Fluoridation is effective and a smart investment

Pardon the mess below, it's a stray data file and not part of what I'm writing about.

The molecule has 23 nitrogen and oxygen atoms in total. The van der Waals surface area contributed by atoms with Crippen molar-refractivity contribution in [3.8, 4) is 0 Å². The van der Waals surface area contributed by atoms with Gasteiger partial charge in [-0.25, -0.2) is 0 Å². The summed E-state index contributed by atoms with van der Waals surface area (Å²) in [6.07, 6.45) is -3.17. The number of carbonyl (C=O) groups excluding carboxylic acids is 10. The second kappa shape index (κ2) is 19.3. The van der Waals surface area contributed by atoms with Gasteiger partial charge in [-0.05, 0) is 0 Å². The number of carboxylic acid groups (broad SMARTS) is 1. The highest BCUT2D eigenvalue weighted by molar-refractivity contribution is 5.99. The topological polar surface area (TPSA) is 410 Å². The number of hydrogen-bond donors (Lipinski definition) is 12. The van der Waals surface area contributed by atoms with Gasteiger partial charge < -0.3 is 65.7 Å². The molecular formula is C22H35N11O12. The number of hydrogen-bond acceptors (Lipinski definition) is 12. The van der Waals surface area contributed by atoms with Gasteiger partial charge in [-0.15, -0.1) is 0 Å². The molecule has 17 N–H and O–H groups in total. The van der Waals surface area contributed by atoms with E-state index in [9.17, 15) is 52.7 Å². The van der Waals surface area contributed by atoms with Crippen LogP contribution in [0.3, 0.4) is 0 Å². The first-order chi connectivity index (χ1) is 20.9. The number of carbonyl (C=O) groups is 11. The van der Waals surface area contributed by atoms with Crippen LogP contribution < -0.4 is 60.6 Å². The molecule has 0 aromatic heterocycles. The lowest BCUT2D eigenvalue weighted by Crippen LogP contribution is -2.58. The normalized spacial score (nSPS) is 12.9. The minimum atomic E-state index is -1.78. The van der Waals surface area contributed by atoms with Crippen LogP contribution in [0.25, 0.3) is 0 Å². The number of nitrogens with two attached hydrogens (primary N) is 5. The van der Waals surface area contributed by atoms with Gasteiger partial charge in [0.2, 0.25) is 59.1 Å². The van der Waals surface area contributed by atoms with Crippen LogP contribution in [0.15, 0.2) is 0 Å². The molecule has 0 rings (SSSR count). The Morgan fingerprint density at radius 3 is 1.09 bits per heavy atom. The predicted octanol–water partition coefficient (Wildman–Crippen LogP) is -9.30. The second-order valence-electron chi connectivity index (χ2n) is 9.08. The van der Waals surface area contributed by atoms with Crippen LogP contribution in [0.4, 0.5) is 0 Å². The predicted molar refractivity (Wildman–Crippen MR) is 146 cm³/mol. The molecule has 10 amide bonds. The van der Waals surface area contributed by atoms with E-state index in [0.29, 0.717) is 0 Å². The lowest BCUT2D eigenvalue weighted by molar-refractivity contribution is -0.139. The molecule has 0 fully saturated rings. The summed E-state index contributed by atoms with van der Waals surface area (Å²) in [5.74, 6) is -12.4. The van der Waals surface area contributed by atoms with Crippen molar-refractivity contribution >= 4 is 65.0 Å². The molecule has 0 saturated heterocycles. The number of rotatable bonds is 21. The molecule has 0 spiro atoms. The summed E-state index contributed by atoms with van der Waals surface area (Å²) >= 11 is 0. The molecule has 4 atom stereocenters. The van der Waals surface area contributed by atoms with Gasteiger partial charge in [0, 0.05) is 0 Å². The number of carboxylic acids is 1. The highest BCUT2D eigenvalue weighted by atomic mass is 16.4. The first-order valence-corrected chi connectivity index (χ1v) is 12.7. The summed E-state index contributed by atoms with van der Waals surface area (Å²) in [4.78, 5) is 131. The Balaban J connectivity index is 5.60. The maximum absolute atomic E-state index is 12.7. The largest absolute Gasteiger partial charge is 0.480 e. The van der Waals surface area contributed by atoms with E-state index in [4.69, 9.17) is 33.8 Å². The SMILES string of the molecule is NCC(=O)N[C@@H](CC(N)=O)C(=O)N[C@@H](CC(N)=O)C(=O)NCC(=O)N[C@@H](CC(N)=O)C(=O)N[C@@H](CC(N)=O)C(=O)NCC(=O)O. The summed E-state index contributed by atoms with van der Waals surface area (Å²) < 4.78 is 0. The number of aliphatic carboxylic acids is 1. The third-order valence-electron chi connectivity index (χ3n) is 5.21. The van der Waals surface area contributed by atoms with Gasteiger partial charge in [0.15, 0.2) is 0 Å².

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Few public health measures over the last half-century have worked as well as fluoridating water. Not only does the New Hampshire Dental Society agree, so do most other respected health organizations worldwide.Fluoridation of community water supplies is the single most effective public health measure to prevent tooth decay, according to the American Dental Association. The Centers for Disease Control and Prevention has proclaimed community water fluoridation as one of the 10 great public health achievements of the 20th century.Currently, only 42.6 percent of New Hampshire residents on public water systems have access to fluoridated community water supplies, compared to an optimal rate of 75 percent.And New Hampshire is significantly below the national average. After a recent study, the ADA found that every $1 invested in water fluoridation saves $60 in dental treatment costs. Not only is fluoridating our community water supplies effective, but it saves taxpayers money.Of the 10 largest cities and towns in New Hampshire, only four currently add fluoride to their water systems. Included on the list of those that do not is Nashua, the second-largest city in the state.According to the ADA, without fluoridation there would be many more than the estimated 51 million school hours lost per year. With 18 public schools in the Nashua area, that's too many hours lost per year. Fluoride is a trace nutrient that occurs naturally in water and foods. But the amount of fluoride in most drinking water supplies doesn't provide the optimal level to strengthen growing teeth and help protect them against decay. The correct amount of fluoride helps supplement diets, just as we do with Vitamin D in milk and iodine in salt.Even an internationally respected organization finds water fluoridation to be beneficial to our communities. The World Health Organization produced a study that concluded:"Most recently, efforts have been made to summarize the extensive database (on fluorides) through systematic reviews. Such reviews conclude that water fluoridation and use of fluoride toothpastes and mouth rinses significantly reduce the prevalence of dental caries (dental decay or cavities) ... Water fluoridation, where technically feasible and culturally acceptable, has substantial advantages in public health."I encourage people to ask questions and get the facts about water fluoridation. The New Hampshire Dental Society has a website, flouridefactsnh.com, that serves to inform the public and address questions about community water fluoridation.Dr. Drew Wilson of Family Dental Care, Milford, is president of the New Hampshire Dental Society.

 

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